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People who say it cannot be done should not interrupt those who are doing it. Welcome to From On High.

Saturday, December 18, 2004

Governor Applauds Himself for Raising Taxes

In bizarro world (otherwise known as state government), a massive budget surplus is known as "putting the state's fiscal house in order" while experiencing a budget shortfall is "a crisis beyond the imagination of mankind; a disaster of Biblical proportion." Our governor is proud of himself for having saved us from ... himself.
In a 40-minute speech to the [Virginia] General Assembly's money committees, [Gov. Mark] Warner generously applauded himself and tax-raising lawmakers for putting the state's fiscal house in order after years of what he characterized as fiscal trickery and out-of-control spending. [my emphasis] (link)
Like state spending is no longer out of control. Oh, and he's so proud of himself for having taken more of the taxpayers' money than state lawmakers can spend (the definition of sorts for a surplus), he thinks we should do it every year.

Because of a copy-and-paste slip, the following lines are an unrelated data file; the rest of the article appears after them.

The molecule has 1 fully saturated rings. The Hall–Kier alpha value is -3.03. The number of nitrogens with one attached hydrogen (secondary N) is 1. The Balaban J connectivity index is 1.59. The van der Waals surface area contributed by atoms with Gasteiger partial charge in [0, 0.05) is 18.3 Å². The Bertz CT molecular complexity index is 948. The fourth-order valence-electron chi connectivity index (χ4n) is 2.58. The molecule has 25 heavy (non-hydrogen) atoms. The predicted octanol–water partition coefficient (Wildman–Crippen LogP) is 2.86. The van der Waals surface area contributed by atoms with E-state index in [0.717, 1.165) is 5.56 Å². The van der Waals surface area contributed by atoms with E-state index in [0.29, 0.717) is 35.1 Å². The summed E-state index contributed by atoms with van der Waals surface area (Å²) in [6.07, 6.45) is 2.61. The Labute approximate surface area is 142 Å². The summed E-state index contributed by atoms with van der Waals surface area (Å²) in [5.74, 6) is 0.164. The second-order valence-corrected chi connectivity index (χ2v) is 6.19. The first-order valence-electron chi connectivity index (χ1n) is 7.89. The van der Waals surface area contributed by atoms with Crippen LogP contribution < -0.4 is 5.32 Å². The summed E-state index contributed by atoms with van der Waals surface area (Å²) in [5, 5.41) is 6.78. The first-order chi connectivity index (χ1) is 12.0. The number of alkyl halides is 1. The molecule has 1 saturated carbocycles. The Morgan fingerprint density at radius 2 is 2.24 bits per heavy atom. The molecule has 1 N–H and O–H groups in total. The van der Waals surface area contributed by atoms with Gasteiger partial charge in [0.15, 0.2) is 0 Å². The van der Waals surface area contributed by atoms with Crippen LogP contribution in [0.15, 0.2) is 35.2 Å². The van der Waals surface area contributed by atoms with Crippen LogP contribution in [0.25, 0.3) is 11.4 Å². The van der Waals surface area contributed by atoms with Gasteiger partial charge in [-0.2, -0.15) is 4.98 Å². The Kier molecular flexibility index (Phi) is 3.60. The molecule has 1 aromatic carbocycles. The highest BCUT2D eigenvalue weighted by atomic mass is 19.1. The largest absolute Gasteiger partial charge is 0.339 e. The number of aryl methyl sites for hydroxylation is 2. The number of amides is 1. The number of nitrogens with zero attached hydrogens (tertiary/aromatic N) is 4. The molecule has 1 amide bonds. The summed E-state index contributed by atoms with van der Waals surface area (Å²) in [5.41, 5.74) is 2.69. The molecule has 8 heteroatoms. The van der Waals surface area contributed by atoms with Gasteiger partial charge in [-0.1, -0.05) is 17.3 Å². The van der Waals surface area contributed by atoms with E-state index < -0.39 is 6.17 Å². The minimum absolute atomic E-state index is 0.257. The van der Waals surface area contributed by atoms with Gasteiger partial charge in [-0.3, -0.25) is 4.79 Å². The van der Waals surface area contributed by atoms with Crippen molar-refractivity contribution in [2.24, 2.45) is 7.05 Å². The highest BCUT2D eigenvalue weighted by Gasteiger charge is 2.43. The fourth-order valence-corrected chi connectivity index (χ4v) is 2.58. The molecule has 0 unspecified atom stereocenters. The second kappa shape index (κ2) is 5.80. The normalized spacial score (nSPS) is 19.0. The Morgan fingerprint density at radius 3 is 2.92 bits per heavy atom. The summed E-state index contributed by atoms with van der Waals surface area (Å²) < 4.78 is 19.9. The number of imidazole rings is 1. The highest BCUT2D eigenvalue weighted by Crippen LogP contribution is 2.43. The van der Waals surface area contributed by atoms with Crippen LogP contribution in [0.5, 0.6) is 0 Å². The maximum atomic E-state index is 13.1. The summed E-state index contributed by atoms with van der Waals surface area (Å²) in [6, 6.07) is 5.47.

"Having restored Virginia's fiscal stability, we now face the challenge of maintaining it over the long term," Warner argued.
We don't want our politicians to run out of cash, you see. The fact that it may mean there are fewer gifts under the Christmas tree for the children, well, suck it up, civilian scum. In listening to Warner, you come to an understanding as to what his problem is; he doesn't know anything about basic accounting.
"We need to remain steadfast in the fiscally conservative, careful approach that we have followed" during his governorship, which ends in mid-January 2006.

"Together, we have worked for three years to reshape Virginia government, balance our books fairly and create new opportunities for our people."

The books are not balanced if you have a massive overage, you moron. And you will never "create opportunities for our people" by confiscating their earnings.

This is so depressing. In part because there are several Republicans and every Democrat in the state that consider this kind of nonsense to make perfect sense. Why don't you all just contact my employer and have the company deposit my paycheck in the state government's bank account. Then you can simply write a check for the occasional bike path and crafts museum (and for food giveaway programs for the taxpayers) to keep us all happy.

You would then be able to celebrate yourself every year, forever.

James Taranto Reminds Me of Me